As one, of many, promoting pedestrian lighting for neighborhoods ever since managing a Neighborhood Commercial Corridor Program 8 years ago, I feel that there are a few additional points to the article, "Let There be Pedestrian Light". First, virtually every neighborhood commercial corridor in the City has explored the idea with an understanding that safety, the perception of safety and creation of a sense of place will attract shoppers, neighbors and investment as it has in Center City and other cities across the country. Even the recent Econsult corridors report found a very strong correlation between safety investments and health of commercial corriodrs. The problem is that most neighborhoods do not have the funds to install pedestrian lights on their own and the City has a set of rules (still unwritten) that make it very difficult to implement even for those able to cover the capital expense. For instance, there is an arbitrary rule that the City will not support a mix of auto and pedestrian lights on a corridor with a wide street that may need both. And if a community wants to install ped lights that don't conform exactly with the unwritten rules they are told that they must pay for the maintenance, electricity AND liability of the lights. Certainly, the budget is an issue, but this has been the excuse for years before the current fiscal crisis. Groups have explored solar and LED lighting to get off the City grid and the expensive trenching required for wiring, but the amount of light output is still not enough for a city street, although the technologies are getting better. For now, corridors are forced to put lights on buildings to try to create the same effect as ped street lights. It is time that the City declared pedestrian lighting investment a priority and need in our neighborhoods and set forth a clear set of written rules for all to understand.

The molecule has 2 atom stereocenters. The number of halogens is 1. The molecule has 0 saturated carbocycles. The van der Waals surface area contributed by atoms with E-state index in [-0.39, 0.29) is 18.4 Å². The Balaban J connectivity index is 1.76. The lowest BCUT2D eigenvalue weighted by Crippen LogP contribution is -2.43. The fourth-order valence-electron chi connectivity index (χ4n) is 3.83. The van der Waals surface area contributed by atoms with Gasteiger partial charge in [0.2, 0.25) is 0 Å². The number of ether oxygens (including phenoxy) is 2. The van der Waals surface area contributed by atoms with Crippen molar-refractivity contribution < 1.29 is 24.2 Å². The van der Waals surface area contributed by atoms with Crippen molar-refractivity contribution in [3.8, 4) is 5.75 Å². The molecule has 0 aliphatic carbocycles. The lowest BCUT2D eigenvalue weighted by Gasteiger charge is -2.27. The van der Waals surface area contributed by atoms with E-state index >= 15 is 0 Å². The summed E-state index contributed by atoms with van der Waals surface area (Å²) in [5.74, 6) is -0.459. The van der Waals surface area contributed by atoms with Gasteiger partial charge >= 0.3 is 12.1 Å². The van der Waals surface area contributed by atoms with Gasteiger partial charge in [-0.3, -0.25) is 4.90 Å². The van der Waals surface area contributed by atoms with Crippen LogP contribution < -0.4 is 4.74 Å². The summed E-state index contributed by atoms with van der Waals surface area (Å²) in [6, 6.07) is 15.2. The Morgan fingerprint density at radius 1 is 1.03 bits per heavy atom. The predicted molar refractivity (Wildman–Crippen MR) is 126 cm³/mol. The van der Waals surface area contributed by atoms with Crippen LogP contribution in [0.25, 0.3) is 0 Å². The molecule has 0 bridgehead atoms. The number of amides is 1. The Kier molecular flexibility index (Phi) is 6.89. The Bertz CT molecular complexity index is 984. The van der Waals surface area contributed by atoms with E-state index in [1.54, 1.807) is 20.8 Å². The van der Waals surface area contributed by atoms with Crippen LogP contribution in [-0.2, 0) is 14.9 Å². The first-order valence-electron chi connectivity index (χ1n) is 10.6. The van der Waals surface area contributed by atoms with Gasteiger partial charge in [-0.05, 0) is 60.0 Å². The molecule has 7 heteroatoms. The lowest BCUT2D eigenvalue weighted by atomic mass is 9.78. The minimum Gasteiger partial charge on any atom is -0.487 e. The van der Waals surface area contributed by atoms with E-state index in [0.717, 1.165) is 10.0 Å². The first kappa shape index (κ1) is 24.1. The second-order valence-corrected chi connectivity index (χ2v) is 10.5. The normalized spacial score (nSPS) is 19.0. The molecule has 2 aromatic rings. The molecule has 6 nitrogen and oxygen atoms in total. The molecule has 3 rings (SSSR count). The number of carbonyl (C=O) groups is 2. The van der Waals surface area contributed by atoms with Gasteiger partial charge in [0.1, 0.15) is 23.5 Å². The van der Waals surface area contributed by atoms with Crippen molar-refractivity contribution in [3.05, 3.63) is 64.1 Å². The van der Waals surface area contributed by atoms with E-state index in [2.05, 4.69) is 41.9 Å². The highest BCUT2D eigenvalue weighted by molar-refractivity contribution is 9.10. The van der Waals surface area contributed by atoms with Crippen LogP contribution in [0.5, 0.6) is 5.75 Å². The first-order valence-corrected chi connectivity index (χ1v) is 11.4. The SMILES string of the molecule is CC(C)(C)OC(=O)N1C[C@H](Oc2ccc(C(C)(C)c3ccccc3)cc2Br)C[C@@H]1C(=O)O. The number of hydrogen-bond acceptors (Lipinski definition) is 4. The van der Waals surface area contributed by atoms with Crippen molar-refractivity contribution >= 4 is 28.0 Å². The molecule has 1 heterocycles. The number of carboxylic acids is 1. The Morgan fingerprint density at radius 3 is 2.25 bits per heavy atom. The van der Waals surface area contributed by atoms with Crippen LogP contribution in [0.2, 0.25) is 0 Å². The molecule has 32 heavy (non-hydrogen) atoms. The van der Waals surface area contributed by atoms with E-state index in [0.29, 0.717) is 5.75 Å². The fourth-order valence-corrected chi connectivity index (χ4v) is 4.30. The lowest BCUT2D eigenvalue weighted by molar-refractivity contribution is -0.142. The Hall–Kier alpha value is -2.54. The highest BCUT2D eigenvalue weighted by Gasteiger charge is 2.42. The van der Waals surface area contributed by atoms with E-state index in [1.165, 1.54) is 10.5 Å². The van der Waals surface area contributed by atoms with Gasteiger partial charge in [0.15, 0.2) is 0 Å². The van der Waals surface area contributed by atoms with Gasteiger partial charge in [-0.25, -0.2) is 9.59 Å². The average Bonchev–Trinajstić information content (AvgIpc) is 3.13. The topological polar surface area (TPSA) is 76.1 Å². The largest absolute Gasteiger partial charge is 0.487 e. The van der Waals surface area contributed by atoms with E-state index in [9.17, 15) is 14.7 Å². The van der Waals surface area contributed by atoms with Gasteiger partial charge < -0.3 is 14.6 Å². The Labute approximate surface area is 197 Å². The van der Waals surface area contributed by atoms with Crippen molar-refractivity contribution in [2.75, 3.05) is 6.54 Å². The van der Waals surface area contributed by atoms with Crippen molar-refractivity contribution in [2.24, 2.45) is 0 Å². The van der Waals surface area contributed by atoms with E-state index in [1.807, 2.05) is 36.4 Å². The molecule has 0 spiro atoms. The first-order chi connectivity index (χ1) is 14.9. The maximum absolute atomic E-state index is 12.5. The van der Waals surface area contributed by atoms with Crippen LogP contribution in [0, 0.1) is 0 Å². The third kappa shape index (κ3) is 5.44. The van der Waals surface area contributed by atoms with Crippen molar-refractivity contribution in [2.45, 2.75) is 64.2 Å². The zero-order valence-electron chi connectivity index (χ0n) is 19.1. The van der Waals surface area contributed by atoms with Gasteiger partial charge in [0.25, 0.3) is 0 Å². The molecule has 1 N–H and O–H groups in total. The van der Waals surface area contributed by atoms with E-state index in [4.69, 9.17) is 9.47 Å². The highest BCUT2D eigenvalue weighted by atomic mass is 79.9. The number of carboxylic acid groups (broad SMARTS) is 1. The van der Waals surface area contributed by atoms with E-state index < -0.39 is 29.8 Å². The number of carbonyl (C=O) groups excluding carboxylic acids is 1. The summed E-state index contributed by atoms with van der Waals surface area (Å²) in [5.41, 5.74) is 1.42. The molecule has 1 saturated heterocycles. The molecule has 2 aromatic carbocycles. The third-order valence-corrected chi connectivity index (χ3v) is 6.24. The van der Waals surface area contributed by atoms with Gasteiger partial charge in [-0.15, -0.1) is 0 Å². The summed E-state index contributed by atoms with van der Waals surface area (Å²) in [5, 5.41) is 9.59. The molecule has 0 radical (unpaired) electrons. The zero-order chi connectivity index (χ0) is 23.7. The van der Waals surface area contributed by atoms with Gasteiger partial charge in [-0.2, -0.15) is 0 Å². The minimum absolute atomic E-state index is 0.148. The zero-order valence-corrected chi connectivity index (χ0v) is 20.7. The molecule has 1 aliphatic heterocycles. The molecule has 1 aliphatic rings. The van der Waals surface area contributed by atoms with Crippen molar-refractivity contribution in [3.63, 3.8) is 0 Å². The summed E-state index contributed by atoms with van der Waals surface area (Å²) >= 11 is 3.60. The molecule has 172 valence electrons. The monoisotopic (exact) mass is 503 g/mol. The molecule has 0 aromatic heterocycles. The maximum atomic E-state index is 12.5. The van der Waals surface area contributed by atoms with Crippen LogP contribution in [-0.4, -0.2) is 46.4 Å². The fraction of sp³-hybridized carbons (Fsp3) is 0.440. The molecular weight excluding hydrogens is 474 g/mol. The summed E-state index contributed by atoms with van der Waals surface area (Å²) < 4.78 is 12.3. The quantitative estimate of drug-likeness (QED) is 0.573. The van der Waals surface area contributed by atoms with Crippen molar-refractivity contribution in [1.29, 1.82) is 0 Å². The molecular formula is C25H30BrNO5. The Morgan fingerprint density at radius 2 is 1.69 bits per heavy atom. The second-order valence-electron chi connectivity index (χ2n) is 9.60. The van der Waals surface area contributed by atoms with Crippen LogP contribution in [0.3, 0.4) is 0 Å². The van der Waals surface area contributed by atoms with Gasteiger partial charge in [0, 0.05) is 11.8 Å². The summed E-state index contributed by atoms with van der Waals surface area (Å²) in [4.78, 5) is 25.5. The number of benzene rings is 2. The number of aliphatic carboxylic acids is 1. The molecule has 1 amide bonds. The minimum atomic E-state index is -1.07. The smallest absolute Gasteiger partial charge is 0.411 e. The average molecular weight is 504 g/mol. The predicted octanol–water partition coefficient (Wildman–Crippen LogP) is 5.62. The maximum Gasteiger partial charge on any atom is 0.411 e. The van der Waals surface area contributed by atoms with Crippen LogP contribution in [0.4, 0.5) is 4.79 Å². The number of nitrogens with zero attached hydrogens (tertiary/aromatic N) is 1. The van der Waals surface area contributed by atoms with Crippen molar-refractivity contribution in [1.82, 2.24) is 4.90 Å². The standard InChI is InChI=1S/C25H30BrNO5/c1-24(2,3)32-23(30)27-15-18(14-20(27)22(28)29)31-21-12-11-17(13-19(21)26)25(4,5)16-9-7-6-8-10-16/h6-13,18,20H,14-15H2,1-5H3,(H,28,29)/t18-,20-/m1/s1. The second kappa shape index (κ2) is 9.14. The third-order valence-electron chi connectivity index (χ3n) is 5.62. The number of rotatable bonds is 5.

10:54 AM  
Anonymous Anonymous said...

Good article. But I'm a little surprised that it includes a sample photo from rather than one that was paid for at their very low rates. I know it has a visible watermark on it, which lowers its attractiveness, but that watermark is designed to keep people from using that actual version of the photo and springing the 3 bucks that a copy that size would have cost.
If I copied your blog post word for word and used it in my blog, would that be okay, even if I just added "An Inquirer columnist says..." at the beginning of it?
Photographers have to eat too.

11:28 AM  
Blogger Corey said...

Thank You. Nice post. And, yes, the instillation of the lights on Girard Ave. should begin any day now.

Instead of IstockPhoto imgs u can just go to Flickr and find some good pics (browse with firefox, go to Tools> Page Info> Media, and scroll through the files and save anything you want)

keep up the good work

4:18 PM